We compare Lars Bender and Sami Khedira, the two German midfielders who have been strongly linked with a move to Arsenal.
Arsene Wenger wants a new central midfielder this season, that much is certain, and it even seems to be a fair bet that the man who eventually poses with a red shirt outside the Emirates Stadium will be German. Which one of the two names linked, Sami Khedira or Lars Bender, will eventually make the move, however, is still up in the air.
Wenger is on the hunt for a defensively minded midfielder to become the undisputed first choice at the club in that role, with both Mathieu Flamini and Mikel Arteta coming towards their twilight years and rarely having sparkled last season, despite never really letting anyone down with their displays.
Bender and Khedira emerging as the favourites for the role does betray a continual feature of Wenger’s management, though – the distrust of the out-and-out holding midfielder, something that he has rarely toyed with during his long spell at the club. Flamini and Gilberto Silva are the closest that they come, but neither are holding midfielders in what has become the accepted Makelelian definition of the role.
Khedira, in particular, is a continuation of this friend. Ostensibly defensive, Khedira retains the natural inclination to press the opposition and break beyond the ball that he had during his breakthrough years at Vfb Stuttgart. This makes him hard to employ as a genuine holding midfielder, but an intriguing option as part of an all-round pivot, as he plays for Germany alongside Bastian Schweinsteiger, and would be likely to do so for the Gunners with Aaron Ramsey.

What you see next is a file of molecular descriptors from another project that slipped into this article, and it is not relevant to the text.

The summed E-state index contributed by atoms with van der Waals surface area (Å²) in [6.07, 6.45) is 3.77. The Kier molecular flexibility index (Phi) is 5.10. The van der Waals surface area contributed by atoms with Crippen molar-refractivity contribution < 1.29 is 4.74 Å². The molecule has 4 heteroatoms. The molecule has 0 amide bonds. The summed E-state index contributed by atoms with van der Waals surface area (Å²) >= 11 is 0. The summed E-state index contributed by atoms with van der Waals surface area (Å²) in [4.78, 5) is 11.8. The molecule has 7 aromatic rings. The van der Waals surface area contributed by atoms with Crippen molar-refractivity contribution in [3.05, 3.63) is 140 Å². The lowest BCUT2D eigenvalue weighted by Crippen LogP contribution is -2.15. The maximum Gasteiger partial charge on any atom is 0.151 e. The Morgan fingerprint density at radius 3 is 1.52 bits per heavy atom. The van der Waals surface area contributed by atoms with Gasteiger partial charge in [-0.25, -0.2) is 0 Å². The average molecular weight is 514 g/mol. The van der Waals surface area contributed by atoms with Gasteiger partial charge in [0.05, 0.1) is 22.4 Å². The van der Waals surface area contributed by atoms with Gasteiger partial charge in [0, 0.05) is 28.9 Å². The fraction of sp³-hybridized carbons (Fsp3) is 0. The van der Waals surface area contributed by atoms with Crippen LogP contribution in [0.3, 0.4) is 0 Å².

Ramsey is less positionally disciplined than Schweinsteiger, however, putting more pressure on Khedira to curb his instincts and use his experience to hold his place in the centre of the park whilst Ramsey’s makes the late runs into the box that defined the Welshman’s play last season.
This leaves Bender as perhaps a more intriguing option, with the Bayer Leverkusen man being far more capable of sticking to a disciplined holding role than Khedira, despite both players having box-to-box instincts.
The key difference is that Khedira began as a box-to-box midfielder whose attacking intent was curtailed by both his national team and Real Madrid, whilst the naturally defensive Bender was encouraged to add more strings to his bow to become a more dynamic all-round contributor to the Bayer Leverkusen team.
His signing would give Wenger the advantage of switching his role depending upon the opposition – given more freedom to burst forward in games where Arsenal don’t require huge amounts of defensive cover, but played as a strictly holding player in tough matches to help avoid any repeat of the thrashings that the Gunners received at Liverpool and Chelsea last season.
Bender has also got age on his side and given the wage structure at Bayer Leverkusen in comparison to an elite level club like Real Madrid, he is likely to command less in wages than his more established international teammate. That would make him the more cost effective option for a club who have forever been obsessed with squeezing out value for money.
To do so whilst also capturing a player who is on the verge of becoming world class and who would excite the club’s fans should be the icing on the cake for Wenger, as long as he can ignore the allure of Khedira’s huge reputation.